Vaccination currently saves between 2 and 3 million lives every year.1 Vaccines as public health tools – eradicating smallpox, containing polio to just three endemic countries and greatly reducing many other diseases – have an indisputable track record.
The impact of vaccines goes far beyond saving lives and improving health. Vaccination is in every sense an investment, with wider benefits that accrue across a lifetime.
A strand of recent research has focused on both short- and long-term, direct and indirect benefits of immunisation – classifying them into “narrow” and “broad” categories.2
The narrow benefits of immunisation are limited to preventing healthcare costs and loss of productivity for the patient and the person caring for him or her.
The recent move towards a broader approach to the benefits of vaccination shows that many other aspects of society and the economy are positively affected by immunisation. For instance, by preventing illness, immunisation improves a child's cognitive skills, physical strength and performance at school. In the long term, this leads to increased productivity.
By improving financial security and reducing risk, preventing illness through vaccination may lead to increased investment and improved political and economic stability. Through an effect known as herd immunity, it also helps to protect unvaccinated individuals in the community.2,3,4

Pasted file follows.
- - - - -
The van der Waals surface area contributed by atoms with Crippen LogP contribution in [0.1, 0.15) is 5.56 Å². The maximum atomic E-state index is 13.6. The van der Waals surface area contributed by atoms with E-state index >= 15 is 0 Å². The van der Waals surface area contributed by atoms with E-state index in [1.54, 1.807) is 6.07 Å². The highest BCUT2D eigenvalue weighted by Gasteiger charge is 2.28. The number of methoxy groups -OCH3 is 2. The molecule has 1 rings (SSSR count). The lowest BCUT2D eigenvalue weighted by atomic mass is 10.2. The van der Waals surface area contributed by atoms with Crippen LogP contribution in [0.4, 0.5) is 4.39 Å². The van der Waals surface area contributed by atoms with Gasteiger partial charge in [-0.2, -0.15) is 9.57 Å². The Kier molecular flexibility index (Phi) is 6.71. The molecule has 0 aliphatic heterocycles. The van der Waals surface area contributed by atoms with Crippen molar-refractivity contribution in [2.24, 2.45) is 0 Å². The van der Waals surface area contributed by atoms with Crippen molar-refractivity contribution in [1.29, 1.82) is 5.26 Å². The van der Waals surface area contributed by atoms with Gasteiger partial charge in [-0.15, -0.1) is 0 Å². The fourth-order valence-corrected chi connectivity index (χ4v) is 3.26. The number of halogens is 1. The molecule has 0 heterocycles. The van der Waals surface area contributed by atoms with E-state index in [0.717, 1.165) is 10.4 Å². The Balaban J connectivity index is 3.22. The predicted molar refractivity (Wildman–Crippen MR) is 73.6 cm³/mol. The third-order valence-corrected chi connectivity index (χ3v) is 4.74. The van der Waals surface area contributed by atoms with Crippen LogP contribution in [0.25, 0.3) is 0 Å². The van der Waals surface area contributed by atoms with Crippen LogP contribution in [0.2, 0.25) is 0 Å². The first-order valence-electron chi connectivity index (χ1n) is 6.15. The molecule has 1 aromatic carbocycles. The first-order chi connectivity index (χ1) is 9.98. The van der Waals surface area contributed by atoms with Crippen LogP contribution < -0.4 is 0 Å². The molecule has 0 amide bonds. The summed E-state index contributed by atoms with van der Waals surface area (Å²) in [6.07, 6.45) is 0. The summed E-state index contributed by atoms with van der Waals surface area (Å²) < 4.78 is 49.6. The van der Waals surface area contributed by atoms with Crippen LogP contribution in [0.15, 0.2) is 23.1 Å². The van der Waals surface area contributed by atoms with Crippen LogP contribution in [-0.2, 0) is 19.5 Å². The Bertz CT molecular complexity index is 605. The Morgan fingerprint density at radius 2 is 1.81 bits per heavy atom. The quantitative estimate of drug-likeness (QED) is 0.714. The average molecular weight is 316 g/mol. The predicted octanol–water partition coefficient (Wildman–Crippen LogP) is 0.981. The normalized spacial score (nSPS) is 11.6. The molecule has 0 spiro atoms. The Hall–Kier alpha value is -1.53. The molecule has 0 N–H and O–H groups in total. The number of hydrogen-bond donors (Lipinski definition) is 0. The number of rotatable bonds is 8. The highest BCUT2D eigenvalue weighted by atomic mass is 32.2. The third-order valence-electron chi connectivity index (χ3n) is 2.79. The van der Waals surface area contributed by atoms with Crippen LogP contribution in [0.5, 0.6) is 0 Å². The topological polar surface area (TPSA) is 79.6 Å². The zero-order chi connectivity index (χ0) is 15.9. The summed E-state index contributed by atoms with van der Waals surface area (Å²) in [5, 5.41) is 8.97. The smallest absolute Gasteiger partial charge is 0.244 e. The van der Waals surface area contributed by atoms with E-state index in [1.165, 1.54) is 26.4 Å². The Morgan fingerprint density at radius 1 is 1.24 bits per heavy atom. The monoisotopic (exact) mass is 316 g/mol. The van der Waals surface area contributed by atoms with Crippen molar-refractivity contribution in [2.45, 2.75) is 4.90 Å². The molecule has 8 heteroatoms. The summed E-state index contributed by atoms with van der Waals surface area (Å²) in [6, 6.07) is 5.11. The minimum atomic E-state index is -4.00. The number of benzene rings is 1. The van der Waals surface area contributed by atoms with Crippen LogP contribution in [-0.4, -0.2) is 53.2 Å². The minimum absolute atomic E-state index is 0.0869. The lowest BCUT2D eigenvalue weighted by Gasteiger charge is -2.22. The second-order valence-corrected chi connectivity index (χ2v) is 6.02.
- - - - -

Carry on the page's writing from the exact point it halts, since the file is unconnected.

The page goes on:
After some initial hesitancy amongst health workers, Kenya has successfully rolled out the first batch of COVID-19 vaccine doses.
As the Spanish flu of 1918-1920 tore through America, a San Francisco mayor bet on the potential of face masks to contain the spread. Then, like today, the demand to mask up met resistance that blended distrust, ideology and gut feeling.
Scientists around the world are working faster than ever to develop and produce vaccines that can stop the spread of COVID-19. Since the emergence of this novel coronavirus in December 2019, more than a dozen vaccines have started to be rolled…
Geneva, 12 May 2021 – The Government of Japan yesterday announced that it will host the virtual Gavi COVAX Advance Market Commitment (AMC) Summit on June 2nd 2021. The event, co-hosted by Japanese Prime Minister H.E.
The indigenous people adopted measures that were more applicable to the challenges but also their reality. And I tried to illustrate that in my story.
Vaccination is likely to substantially reduce virus transmission by reducing the pool of people who become infected, and reducing virus levels in people who get infected.
Country and community perspectives on realising the targets of the Immunisation Agenda 2030.